• The Cabinet Committee on Economic Affairs, has given its approval to Alternative Mechanism, who would decide on the quantum of disinvestment in a particular Central Public Sector Undertaking (CPSE) on a case-by-case basis subject to Government retaining 51 % equity and management control.

💡 Centre allows girl access to life-saving TB drug


  • Delhi High Court had allowed a patient suffering from XDR TB (extremely drug resistant tuberculosis) access to life saving drug Bedaquiline.
  • Till now, the drug was accessible only from six hospitals in five cities – Delhi, Mumbai, Chennai, Ahmedabad, and Guwahati.
  • Reason: The teenager was denied treatment with Bedaquiline, a powerful antibiotic and the last line of treatment left for her, because she was a resident of Patna and not did not have domicile of Delhi.
  • Asking for swift action Delhi Network of Positive People (DNP+) has written to Prime Minister Narendra Modi asking for easier access to TB patients in India.
  • The activist community has been demanding immediate scale up of Bedaquiline, which has so far reached fewer than 200 patients since its launch in February 2016.
  • According to the latest Global TB Report by World Health Organisation (WHO), there were an estimated 2.8 million new TB cases in India in 2015.
  • The report maintains that the incidence of DR TB might be between 42,900-85,800 in the country – with a majority of not having access to the drug.

💡 Scientists simulate Mars mission


  • 6 scientists have entered a dome perched atop a remote volcano in Hawaii where they will spend the next eight months in isolation to simulate life for astronauts travelling to Mars.

Mission Details:

  • The NASA-funded mission, known as the Hawaii Space Exploration Analog and Simulation (Hi-SEAS), is the fifth of its kind intended to create guidelines for journeys to Mars, 56 million km from Earth.
  • The study is designed to help NASA understand human behaviour and performance during long space missions as the U.S. space agency explores plans for a manned mission to the red planet.
  • The crew will perform geological fieldwork and basic daily tasks in the 1,2002 Dome, located in an abandoned quarry 8,200 feet above sea level on the Mauna Loa volcano on Hawaii’s Big Island.
  • Communications with a mission control team will be time-delayed to match the 20-minute travel time of radio waves passing between the Earth and the Mars.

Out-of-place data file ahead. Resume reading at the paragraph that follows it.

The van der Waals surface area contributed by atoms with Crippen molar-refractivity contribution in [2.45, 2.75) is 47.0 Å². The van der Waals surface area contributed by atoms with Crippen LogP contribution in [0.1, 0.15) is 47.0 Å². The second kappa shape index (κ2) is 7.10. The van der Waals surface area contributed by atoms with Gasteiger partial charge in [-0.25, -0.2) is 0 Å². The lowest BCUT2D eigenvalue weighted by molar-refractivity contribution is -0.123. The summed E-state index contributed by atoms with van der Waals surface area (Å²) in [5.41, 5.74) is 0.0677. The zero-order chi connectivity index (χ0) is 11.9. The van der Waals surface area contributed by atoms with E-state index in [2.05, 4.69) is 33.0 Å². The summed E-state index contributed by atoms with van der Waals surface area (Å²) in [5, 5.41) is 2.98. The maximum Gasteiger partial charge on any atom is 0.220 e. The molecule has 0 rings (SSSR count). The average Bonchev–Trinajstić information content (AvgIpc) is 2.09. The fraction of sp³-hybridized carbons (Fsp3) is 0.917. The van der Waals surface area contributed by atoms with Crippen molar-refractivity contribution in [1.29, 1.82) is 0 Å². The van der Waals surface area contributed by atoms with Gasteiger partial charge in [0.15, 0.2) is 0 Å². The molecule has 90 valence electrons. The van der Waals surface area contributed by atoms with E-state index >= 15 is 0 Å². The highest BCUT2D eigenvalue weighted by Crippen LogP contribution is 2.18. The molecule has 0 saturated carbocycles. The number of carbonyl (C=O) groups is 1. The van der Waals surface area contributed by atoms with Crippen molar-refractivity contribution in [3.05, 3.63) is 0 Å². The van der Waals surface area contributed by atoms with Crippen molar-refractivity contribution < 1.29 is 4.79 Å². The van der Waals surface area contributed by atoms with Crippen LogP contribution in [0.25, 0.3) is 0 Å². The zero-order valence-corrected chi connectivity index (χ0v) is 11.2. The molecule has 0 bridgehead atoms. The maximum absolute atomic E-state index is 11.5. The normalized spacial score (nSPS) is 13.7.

💡 Astronomer studies ‘habitable’ exoplanet


  • In an attempt to search for life outside Earth, an astronomer has studied an exoplanet called Wolf 1061c and found that the celestial body could be habitable.
  • Focused on finding “habitable zones” where water could exist in a liquid state on a planet’s surface.
  • Examining a habitable zone on a planetary system Wolf 1061c 14 light years away orbit changes at a faster rate, which may mean its climate could be quite chaotic.

💡 India steps up submarine induction as Chinese presence grows in region


  • Indian Navy expects to induct two Scorpene diesel-electric submarines into service this year and launch a third submarine into water even as officials acknowledged the growing Chinese maritime presence in the Indian Ocean Region (IOR).
  • Indian Scorpene Submarines:
    • The first of the Scorpenes, Kalvari, is expected to finish sea trials by May and is on track to be inducted before the monsoon.
    • The second submarine Khanderi was launched into sea in Mumbai last week. The commissioning of the Khanderi would be dependent on the monsoon as trials cannot be conducted during the three to five month period.
    • The third Scorpene submarine Vela will be launched into water this year after the monsoons.


  • India has contracted six Scorpene submarines from DCNS of France to be built locally with technology transfer. The Navy intends to induct all six by 2020.
  • The P-8I long range maritime patrol aircraft, procured from the U.S., has been a major force multiplier and the Navy has been keeping track of Chinese “sub-surface movement”, which has increased in the name of anti-piracy operations in the Gulf of Aden.
  • At least one Chinese submarine has been continuously deployed in the Indian Ocean.